In the drawings,-Figure 1 is a side elevation on a somewhat enlarged scale of a catheter embodying my invention, a portion thereof being in section for convenience of illustration. Fig. 2 is a transverse section on line 2-2 Fig. 1 (also on an enlarged scale). Fig. 3 is a longitudinal section (also on an enlarged scale) of the point be ing taken on line 3-3 Fig. 1. Fig. 4 is a side elevation (also on an enlarged scale) of the catheter bent into a curve for use and indicating in dotted lines a second position which it may assume. Fig. 5 is a transverse section (also on an enlarged scale) of a modified form, in which the stiffening member is contained within a rib which projects into the lumen of the tube.
Referring to the drawings :--At A is shown the tube of the catheter. This may be of rubber of proper flexibility, or of textile material such as lisle thread and coated to give it a smooth surface, or it may be of an other suitable material. The walls of the tube are preferably of uniform or substantiallyv uniform thickness, which is great enough to permit the stiffening member B to be contained therein. The tube of the catheter is closed at one end and slightly rounded or pointed for convenience of insertion. The orifice C is located at a short distance back from the point and on the side of the tube. The stiffening member eX- tends the entire length of the tube and preferably ends in a slight enlargement which is embedded in the solid point of the tube. This prevents absolutely any possibility of the stiffening member making its way through the material of which the tube is made and protruding therefrom, which is likely to cause injury to the walls of the passage in which the catheter is employed. The stiffening member is made from a fine wire from which the temper has been nearly drawn so that while retaining some elasticity it may be bent readily in the fingers to the desired shape and when so bent will retain the desired curve while at the same time being somewhat elastic.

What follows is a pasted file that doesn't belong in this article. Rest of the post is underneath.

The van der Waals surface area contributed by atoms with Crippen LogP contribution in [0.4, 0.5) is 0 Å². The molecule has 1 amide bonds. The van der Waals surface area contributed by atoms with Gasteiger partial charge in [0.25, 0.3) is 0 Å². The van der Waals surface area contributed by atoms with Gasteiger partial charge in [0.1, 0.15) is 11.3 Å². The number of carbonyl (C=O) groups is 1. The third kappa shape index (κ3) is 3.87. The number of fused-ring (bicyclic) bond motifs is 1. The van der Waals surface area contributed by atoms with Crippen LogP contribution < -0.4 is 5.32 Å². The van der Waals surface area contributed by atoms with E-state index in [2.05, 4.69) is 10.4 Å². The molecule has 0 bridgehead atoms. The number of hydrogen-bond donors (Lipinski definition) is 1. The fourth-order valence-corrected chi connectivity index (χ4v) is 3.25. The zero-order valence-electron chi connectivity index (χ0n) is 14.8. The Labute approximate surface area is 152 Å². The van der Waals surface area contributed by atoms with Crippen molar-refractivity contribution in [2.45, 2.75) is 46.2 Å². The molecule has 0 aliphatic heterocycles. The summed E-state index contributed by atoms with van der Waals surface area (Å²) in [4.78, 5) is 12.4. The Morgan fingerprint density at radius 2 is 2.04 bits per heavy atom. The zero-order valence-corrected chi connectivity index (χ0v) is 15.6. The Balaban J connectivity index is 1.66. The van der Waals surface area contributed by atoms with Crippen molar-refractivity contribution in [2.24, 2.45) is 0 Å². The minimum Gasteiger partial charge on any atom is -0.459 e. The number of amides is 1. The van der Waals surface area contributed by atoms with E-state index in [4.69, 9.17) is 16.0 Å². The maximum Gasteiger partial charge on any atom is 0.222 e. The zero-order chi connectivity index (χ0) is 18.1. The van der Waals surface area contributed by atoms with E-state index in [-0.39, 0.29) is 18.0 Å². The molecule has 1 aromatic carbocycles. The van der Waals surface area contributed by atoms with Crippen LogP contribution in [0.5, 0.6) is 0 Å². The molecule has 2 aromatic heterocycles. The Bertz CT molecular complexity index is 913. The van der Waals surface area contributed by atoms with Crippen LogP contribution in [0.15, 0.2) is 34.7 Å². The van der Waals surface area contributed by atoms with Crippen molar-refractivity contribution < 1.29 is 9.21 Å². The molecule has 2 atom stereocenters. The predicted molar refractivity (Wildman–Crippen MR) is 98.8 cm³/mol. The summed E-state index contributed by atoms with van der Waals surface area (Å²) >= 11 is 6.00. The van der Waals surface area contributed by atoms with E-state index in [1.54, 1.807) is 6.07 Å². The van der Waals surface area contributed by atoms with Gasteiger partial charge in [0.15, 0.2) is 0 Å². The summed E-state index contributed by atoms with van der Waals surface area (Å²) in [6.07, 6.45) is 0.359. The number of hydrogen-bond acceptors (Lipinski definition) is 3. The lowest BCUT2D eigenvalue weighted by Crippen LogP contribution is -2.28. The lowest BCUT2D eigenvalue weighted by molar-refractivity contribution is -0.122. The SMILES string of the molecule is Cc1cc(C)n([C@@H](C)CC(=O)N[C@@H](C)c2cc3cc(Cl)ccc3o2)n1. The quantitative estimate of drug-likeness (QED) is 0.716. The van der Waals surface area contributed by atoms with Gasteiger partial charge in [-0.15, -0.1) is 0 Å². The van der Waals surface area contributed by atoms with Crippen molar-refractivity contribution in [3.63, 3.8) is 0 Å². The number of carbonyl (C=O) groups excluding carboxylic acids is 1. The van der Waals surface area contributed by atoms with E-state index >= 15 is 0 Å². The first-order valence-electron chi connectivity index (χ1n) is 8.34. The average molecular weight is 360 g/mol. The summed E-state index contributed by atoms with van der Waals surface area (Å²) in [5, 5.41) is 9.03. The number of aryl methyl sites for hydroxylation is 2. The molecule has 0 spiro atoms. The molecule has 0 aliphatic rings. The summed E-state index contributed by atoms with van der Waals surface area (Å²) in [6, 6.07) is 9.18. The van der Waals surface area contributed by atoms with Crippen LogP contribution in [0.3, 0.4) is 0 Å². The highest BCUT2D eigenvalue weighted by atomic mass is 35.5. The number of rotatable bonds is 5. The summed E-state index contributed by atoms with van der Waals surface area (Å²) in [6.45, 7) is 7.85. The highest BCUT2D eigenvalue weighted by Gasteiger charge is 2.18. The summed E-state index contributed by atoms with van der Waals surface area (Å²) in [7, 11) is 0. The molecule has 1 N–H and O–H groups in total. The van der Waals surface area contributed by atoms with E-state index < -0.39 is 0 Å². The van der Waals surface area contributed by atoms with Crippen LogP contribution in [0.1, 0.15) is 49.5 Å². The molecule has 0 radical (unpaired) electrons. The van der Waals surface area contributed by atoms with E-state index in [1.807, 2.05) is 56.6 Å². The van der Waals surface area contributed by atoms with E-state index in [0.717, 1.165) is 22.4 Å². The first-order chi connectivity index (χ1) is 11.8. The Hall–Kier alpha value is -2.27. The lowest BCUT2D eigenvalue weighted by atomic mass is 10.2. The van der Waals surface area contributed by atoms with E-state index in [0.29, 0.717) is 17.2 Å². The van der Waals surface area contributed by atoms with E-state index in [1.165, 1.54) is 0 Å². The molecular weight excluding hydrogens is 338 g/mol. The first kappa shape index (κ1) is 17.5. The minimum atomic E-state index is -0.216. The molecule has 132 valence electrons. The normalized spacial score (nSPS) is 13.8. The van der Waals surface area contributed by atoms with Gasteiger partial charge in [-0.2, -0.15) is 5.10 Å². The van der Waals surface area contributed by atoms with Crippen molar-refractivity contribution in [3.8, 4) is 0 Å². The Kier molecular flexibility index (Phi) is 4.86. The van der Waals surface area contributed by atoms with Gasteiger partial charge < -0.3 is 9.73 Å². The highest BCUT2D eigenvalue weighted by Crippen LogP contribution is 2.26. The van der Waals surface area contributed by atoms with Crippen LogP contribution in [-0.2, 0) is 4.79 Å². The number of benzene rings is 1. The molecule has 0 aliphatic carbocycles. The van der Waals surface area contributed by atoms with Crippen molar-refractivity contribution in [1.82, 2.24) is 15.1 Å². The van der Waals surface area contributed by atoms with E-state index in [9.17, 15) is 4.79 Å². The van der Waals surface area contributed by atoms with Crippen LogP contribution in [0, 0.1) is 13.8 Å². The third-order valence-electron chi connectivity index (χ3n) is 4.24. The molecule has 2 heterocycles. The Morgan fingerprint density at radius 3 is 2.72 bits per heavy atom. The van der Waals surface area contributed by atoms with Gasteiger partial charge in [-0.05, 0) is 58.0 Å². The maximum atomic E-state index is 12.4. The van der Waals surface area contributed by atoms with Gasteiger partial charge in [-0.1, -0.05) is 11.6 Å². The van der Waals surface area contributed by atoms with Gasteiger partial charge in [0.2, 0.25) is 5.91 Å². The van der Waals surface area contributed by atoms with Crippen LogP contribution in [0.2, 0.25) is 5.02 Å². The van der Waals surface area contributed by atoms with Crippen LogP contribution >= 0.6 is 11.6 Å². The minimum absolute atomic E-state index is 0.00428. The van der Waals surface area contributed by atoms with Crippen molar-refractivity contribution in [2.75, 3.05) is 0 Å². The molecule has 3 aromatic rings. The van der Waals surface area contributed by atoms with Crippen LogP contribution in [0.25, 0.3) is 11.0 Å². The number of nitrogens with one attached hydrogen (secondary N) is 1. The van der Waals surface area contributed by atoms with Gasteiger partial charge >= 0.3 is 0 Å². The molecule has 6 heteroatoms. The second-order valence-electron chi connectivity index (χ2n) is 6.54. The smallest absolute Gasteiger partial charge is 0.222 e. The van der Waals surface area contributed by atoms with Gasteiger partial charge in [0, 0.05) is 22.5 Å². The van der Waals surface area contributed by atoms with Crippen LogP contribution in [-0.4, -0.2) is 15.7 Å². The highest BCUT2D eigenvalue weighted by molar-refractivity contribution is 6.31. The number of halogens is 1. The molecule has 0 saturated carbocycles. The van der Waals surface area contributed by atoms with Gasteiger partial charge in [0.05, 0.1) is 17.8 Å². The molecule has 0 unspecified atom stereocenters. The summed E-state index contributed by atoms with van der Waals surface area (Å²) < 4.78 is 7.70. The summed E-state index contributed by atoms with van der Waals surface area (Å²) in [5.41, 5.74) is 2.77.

In Fig. 4; I have shown the catheter embodying my invention bent to a shape in which it may be employed and have indicated in dotted lines, at E, the position which it assumes when in place in the passage, the curve being then not quite so sharp. By bending the catheter to the sharper curve as shown in full lines, the pressure of the point of the catheter is exerted on the anterior instead of on the posterior Wall of the passage, and as the anterior wall of the passage is convex instead of concave the catheter may be much more easily pushed into place.
In Fig. 5 is shown a section of a catheter in which the stiffening member is embedded in a rib F which protrudes into the lumen of the tube.
WVhile I have shown my improved catheter as being constructed with a single stiffening member, it is obvious that more than one may be employed if desired. l/Vhen one stiffening member is employed, it 10- cates itself on the inside of the curve when the catheter is bent and assists in causing the catheter to bend as the catheter is inserted.
Vhat I claim is z- The improved catheter comprising a tube of flexible material having a solid end and an orifice in the side near said end, and having in thewall thereof a substantially straight longitudinal rib, said ing within said solid end and being of material capable of taking a given set and thereafter adhering to thesame.
In testimony whereof I afiix my signature, in presence of two Witnesses.
CHARLES WV. BELL.
Jnssm E. MORRISON, ALICE H. MORRISON.
M g Copies of this patent may be obtained for five cents each, by addressing the Commissioner of Patents,
Washington, I). C.
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|U.S. Classification||604/523, 137/801|
|Cooperative Classification||A61M25/09, A61M2025/09083|